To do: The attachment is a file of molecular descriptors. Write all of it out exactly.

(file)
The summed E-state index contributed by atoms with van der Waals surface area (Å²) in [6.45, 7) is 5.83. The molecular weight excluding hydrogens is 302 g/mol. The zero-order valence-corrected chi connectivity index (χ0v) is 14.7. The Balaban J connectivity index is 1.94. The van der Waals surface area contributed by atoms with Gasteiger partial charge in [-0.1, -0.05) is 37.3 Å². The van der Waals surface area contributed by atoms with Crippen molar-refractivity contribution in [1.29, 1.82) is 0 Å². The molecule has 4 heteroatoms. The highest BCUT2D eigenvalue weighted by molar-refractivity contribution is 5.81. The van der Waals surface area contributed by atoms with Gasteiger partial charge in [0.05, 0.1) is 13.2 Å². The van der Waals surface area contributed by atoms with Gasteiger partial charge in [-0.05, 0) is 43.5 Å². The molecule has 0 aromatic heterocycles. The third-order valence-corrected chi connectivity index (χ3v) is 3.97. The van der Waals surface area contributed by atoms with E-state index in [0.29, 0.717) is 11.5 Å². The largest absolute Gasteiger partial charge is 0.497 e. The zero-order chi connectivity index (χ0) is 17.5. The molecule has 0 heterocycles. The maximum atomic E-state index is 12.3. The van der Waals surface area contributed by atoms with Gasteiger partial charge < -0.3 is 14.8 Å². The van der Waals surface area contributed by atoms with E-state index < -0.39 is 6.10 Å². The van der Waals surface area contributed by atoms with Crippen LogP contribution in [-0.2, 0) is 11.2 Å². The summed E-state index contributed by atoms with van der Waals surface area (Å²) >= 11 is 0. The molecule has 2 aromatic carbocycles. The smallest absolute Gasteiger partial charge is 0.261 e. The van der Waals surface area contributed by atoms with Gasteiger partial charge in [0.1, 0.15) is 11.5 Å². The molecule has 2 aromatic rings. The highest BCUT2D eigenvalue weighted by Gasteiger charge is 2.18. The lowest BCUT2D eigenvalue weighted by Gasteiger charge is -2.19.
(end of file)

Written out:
The summed E-state index contributed by atoms with van der Waals surface area (Å²) in [6.45, 7) is 5.83. The molecular weight excluding hydrogens is 302 g/mol. The zero-order valence-corrected chi connectivity index (χ0v) is 14.7. The Balaban J connectivity index is 1.94. The van der Waals surface area contributed by atoms with Gasteiger partial charge in [-0.1, -0.05) is 37.3 Å². The van der Waals surface area contributed by atoms with Crippen molar-refractivity contribution in [1.29, 1.82) is 0 Å². The molecule has 4 heteroatoms. The highest BCUT2D eigenvalue weighted by molar-refractivity contribution is 5.81. The van der Waals surface area contributed by atoms with Gasteiger partial charge in [0.05, 0.1) is 13.2 Å². The van der Waals surface area contributed by atoms with Gasteiger partial charge in [-0.05, 0) is 43.5 Å². The molecule has 0 aromatic heterocycles. The third-order valence-corrected chi connectivity index (χ3v) is 3.97. The van der Waals surface area contributed by atoms with E-state index in [0.29, 0.717) is 11.5 Å². The largest absolute Gasteiger partial charge is 0.497 e. The zero-order chi connectivity index (χ0) is 17.5. The molecule has 0 heterocycles. The maximum atomic E-state index is 12.3. The van der Waals surface area contributed by atoms with Gasteiger partial charge < -0.3 is 14.8 Å². The van der Waals surface area contributed by atoms with E-state index < -0.39 is 6.10 Å². The van der Waals surface area contributed by atoms with Crippen LogP contribution in [-0.2, 0) is 11.2 Å². The summed E-state index contributed by atoms with van der Waals surface area (Å²) >= 11 is 0. The molecule has 2 aromatic carbocycles. The smallest absolute Gasteiger partial charge is 0.261 e. The van der Waals surface area contributed by atoms with Gasteiger partial charge in [0.1, 0.15) is 11.5 Å². The molecule has 2 aromatic rings. The highest BCUT2D eigenvalue weighted by Gasteiger charge is 2.18. The lowest BCUT2D eigenvalue weighted by Gasteiger charge is -2.19.